Am 12.01.19 um 12:45 schrieb Willy Tarreau:
>> This example makes me wonder, though: Should the various branches be
>> separate repositories on GitHub like on haproxy.org or should they be
>> actual branches (e.g. 1.8.x in haproxy/haproxy instead of
>> haproxy/haproxy-1.8) for the mirror?
> I've been thinking about this for a while in the past, which is the
> reason why we purposely didn't upload the other branches yet. On the
> one hand having all branches at once in a single repository is
> convenient to retrieve everything at once. On the other hand, most
> people cloning the repo are not interested in retrieving maintenance
> versions for old branches. In addition, while at the moment and for
> simplicity reasons, all stable maintainers do have write access to
> the master repository, in the future we could imagine delegating some
> outdated branches to certain contributors who still need to maintain
> them for whatever reason, and in this case we might not feel much at
> ease with granting them a write access to all other repos and have to
> face their occasional mistakes.

The situation on GitHub does not need to mirror the situation on
haproxy.org. You could still use separated repositories on haproxy.org
to separate permissions and push the "validated" commits to GitHub. This
is what the PHP project does. The canonical repositories lives on their
infrastructure and GitHub is a mirror only. They have a pre-receive hook
that prevents pushes if files / branches outside one's permission set
are touched: https://github.com/php/karma/blob/master/hooks/pre-receive

The post-receive hook would then do the following for dev:

git push github master:master
git push github --tags

And this for 1.8:

git push github master:1.8.x
git push github --tags

> This matches perfectly the situation I've been into with the kernel:
> I inherited old ones and other developers didn't have to be scared by
> my mistakes because I could only affect the part I was responsible for.
> As such it makes me think that it's probably better to only have the
> master branch in the main repo, and create separate repos for the
> maintenance branches.
>> The former would require referencing issues as haproxy/haproxy#123. The
>> latter allows for a more simple #123.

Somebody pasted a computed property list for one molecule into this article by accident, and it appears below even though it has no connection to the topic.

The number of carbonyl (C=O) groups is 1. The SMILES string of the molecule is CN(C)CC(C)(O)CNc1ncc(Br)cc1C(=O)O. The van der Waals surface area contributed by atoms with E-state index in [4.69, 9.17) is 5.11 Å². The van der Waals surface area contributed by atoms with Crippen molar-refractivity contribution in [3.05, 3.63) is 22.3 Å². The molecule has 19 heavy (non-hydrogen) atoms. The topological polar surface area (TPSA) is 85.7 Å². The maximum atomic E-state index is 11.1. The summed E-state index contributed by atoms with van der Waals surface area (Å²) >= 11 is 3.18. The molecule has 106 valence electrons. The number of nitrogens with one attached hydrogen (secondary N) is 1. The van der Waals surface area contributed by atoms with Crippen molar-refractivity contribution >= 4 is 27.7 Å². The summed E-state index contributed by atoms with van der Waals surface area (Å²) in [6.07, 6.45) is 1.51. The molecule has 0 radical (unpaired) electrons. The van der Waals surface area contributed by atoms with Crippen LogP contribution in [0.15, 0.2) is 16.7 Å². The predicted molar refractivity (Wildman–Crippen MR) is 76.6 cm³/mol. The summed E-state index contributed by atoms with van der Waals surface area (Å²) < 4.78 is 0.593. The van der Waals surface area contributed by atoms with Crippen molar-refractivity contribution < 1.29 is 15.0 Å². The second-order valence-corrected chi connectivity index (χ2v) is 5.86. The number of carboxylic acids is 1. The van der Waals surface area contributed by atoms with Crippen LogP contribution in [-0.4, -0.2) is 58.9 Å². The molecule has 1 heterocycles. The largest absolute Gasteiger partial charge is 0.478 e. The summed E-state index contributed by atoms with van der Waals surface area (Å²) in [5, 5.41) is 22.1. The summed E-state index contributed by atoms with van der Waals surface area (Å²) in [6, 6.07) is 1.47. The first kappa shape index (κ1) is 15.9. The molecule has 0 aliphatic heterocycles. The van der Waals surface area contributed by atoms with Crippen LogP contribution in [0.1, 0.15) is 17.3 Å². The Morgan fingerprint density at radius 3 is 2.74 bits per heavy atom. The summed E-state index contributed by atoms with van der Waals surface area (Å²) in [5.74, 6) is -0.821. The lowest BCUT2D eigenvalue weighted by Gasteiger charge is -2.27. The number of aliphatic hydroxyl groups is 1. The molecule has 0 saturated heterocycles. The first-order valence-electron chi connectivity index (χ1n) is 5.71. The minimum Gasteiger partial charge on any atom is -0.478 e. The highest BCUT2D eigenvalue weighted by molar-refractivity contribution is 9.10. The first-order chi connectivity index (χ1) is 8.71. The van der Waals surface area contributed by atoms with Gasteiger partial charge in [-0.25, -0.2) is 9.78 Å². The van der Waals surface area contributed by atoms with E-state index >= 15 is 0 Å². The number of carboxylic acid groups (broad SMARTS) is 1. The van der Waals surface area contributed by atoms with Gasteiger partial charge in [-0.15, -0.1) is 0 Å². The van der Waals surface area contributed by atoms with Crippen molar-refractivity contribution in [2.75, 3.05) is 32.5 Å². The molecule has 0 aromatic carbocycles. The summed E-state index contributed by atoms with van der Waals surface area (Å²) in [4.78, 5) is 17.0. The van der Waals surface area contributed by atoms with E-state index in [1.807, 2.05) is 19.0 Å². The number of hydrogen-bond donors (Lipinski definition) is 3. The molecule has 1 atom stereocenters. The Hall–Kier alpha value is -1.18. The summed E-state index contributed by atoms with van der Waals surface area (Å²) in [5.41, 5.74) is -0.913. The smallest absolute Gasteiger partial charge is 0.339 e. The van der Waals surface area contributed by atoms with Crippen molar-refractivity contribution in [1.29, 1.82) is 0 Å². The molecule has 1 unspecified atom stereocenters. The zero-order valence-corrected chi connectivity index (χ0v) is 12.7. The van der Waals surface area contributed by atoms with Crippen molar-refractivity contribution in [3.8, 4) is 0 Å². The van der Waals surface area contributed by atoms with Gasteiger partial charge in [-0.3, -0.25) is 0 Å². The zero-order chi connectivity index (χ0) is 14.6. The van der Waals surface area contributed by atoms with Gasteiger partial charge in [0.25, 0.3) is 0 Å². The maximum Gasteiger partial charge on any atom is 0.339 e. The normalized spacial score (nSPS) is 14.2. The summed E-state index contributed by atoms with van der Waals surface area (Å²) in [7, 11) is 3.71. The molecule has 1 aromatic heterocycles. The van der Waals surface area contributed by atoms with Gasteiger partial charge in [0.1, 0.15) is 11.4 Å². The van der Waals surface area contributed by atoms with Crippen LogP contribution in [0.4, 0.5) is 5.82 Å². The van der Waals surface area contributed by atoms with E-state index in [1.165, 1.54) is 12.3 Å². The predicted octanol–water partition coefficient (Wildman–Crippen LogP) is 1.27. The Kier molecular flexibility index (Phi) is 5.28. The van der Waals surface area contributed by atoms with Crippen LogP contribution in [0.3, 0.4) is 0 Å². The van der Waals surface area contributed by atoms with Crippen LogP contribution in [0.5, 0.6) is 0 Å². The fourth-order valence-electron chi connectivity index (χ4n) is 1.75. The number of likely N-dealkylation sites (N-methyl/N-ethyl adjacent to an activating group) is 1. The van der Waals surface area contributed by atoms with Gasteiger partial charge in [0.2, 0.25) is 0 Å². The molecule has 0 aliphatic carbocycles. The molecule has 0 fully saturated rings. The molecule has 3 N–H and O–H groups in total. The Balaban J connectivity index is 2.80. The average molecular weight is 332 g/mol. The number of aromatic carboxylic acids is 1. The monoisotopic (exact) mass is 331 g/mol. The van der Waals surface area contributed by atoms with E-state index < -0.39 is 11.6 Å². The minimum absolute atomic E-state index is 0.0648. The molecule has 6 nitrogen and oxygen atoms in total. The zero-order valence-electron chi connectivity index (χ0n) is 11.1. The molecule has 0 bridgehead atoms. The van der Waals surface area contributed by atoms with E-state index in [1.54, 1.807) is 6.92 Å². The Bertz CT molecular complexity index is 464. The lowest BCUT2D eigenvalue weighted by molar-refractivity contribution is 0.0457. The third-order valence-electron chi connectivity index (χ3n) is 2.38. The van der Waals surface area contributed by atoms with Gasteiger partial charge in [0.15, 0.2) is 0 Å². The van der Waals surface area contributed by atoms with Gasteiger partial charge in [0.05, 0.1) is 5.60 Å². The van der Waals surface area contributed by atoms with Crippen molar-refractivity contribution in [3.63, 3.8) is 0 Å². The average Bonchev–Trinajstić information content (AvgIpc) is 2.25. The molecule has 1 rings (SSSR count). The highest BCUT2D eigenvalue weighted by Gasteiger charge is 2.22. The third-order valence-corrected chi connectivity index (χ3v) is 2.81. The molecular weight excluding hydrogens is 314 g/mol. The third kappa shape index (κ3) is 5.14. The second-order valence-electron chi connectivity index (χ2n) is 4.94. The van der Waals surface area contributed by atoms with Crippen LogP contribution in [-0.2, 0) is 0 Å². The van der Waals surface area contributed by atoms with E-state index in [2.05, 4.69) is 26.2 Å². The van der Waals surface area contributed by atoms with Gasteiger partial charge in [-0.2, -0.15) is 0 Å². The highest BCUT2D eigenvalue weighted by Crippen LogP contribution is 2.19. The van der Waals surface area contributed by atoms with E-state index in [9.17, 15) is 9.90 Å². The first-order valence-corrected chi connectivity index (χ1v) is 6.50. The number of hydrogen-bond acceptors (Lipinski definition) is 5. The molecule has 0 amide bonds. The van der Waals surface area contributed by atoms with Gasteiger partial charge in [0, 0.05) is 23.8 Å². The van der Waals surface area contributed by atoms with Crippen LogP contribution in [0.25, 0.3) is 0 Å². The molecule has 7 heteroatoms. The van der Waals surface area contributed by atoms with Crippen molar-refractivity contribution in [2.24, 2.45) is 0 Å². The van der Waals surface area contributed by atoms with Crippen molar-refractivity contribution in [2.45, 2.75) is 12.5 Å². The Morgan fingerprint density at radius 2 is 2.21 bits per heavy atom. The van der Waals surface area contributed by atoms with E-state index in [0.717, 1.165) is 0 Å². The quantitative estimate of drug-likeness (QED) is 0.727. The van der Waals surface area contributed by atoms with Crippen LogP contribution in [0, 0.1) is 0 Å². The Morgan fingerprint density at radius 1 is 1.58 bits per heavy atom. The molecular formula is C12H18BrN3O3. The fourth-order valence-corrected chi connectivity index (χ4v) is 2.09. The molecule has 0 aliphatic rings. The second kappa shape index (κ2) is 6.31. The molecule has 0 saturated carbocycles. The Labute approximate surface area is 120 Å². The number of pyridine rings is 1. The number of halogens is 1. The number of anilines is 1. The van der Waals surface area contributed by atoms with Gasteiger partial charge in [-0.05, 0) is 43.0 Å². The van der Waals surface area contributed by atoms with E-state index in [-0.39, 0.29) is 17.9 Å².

> Given that we'd prefer *not* to see them automatically closed, I don't
> see this as a limitation, on the opposite!

Just mentioning the issue does not close it! You have to prefix the
number with a "(Fix(es)?|Closes?)".
Mentioning the issue comes with the nice property that the commit
appears in the timeline of the issue, which I consider useful.

>> The following GitHub v4 API query pulls issues with
>> state == OPEN && (label == "1.6-affected" || label == "enhancement")
>> for Lukas' test repository from the API. "enhancement" is to be replaced
>> by the other "*-affected" labels.
>> {
>>   repository(owner: "lukastribus", name: "hap-issue-trial") {
>>     issues(states: [OPEN], labels: ["1.6-affected", "enhancement"],
>> last: 100) {
>>       nodes {
>>         title
>>       }
>>     }
>>   }
>> }
> Mind you that I don't have any idea what language this code block uses nor
> where it has to be stuffed, so I'll trust you :-)

It's the Graph Query Language the v4 API of GitHub uses:
https://developer.github.com/v4/. You send it as the body of the HTTP
API request and get back a JSON formatted reply with the data you asked
for. And if it's non-empty you send a new API request that opens /
closes the issue in question.
Where it needs to be stuffed: On some server that runs a cronjob /
ingests the webhooks. :-)

In the long run it can probably be stuffed as a GitHub Action and be
part of the repository (in the .github folder). They are still a Beta,
though: https://developer.github.com/actions/

>>>> - and issue and feature request template
>>> For this one I have no idea since I don't know much how it works.
>> You need to a markdown file to the .github/ISSUE_TEMPLATE folder in the
>> repository:
>> https://github.com/lukastribus/hap-issue-trial/blob/master/.github/ISSUE_TEMPLATE/Bug.md
>> see:
>> https://help.github.com/articles/manually-creating-a-single-issue-template-for-your-repository/
> OK, that's manageable I guess, thanks. I find it a bit annoying that it uses
> the code repository to store the github interface configuration but aside
> this it's probably OK.

At least you can use the .github/ hidden folder now. In former times
they had to be placed at the root of the repository.

>>>> status: pending-backport
>>> I think this one is implied by the presence of "affects:"
>> Not necessarily. "affects" without "pending-backport" probably needs
>> more work finding the issue first, while "pending-backport" can be as
>> easy as a cherry-pick.
> OK I see your point but in this case the dev branch is fixed,
> "affects: dev" is not there anymore then pending-backport is implied
> by ("affects: 1.x" and not "affects: dev"). This even works for bugs
> that only affect older branches. 

Does it? What if a bug is found that only affects the current stable
branch, but not dev, because some refactoring "accidentally" fixed it?

I don't strongly care either way, though. A "pending-backport" is only
useful for the developers, not the end user. And if you don't consider
that label useful we just don't add it.

Best regards
Tim Düsterhus

Reply via email to